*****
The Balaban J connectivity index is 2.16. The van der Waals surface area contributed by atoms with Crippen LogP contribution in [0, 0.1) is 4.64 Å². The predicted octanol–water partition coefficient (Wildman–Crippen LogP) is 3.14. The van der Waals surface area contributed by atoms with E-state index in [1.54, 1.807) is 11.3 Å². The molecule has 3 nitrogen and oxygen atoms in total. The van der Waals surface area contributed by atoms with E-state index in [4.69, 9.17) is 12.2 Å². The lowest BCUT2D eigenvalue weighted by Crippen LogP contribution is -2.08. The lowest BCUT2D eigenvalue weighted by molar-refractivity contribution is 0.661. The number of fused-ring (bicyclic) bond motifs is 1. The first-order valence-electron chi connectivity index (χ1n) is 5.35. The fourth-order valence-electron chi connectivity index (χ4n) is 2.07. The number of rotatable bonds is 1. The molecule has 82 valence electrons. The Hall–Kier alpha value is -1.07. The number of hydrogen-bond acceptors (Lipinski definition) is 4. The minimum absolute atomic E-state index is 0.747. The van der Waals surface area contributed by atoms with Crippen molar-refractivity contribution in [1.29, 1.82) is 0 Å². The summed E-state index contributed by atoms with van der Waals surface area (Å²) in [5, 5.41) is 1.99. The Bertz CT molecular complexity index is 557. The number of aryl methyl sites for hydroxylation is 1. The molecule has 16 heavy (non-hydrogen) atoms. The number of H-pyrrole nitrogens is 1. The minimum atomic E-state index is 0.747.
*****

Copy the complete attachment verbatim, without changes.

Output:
The Balaban J connectivity index is 2.16. The van der Waals surface area contributed by atoms with Crippen LogP contribution in [0, 0.1) is 4.64 Å². The predicted octanol–water partition coefficient (Wildman–Crippen LogP) is 3.14. The van der Waals surface area contributed by atoms with E-state index in [1.54, 1.807) is 11.3 Å². The molecule has 3 nitrogen and oxygen atoms in total. The van der Waals surface area contributed by atoms with E-state index in [4.69, 9.17) is 12.2 Å². The lowest BCUT2D eigenvalue weighted by Crippen LogP contribution is -2.08. The lowest BCUT2D eigenvalue weighted by molar-refractivity contribution is 0.661. The number of fused-ring (bicyclic) bond motifs is 1. The first-order valence-electron chi connectivity index (χ1n) is 5.35. The fourth-order valence-electron chi connectivity index (χ4n) is 2.07. The number of rotatable bonds is 1. The molecule has 82 valence electrons. The Hall–Kier alpha value is -1.07. The number of hydrogen-bond acceptors (Lipinski definition) is 4. The minimum absolute atomic E-state index is 0.747. The van der Waals surface area contributed by atoms with Crippen molar-refractivity contribution in [1.29, 1.82) is 0 Å². The summed E-state index contributed by atoms with van der Waals surface area (Å²) in [5, 5.41) is 1.99. The Bertz CT molecular complexity index is 557. The number of aryl methyl sites for hydroxylation is 1. The molecule has 16 heavy (non-hydrogen) atoms. The number of H-pyrrole nitrogens is 1. The minimum atomic E-state index is 0.747.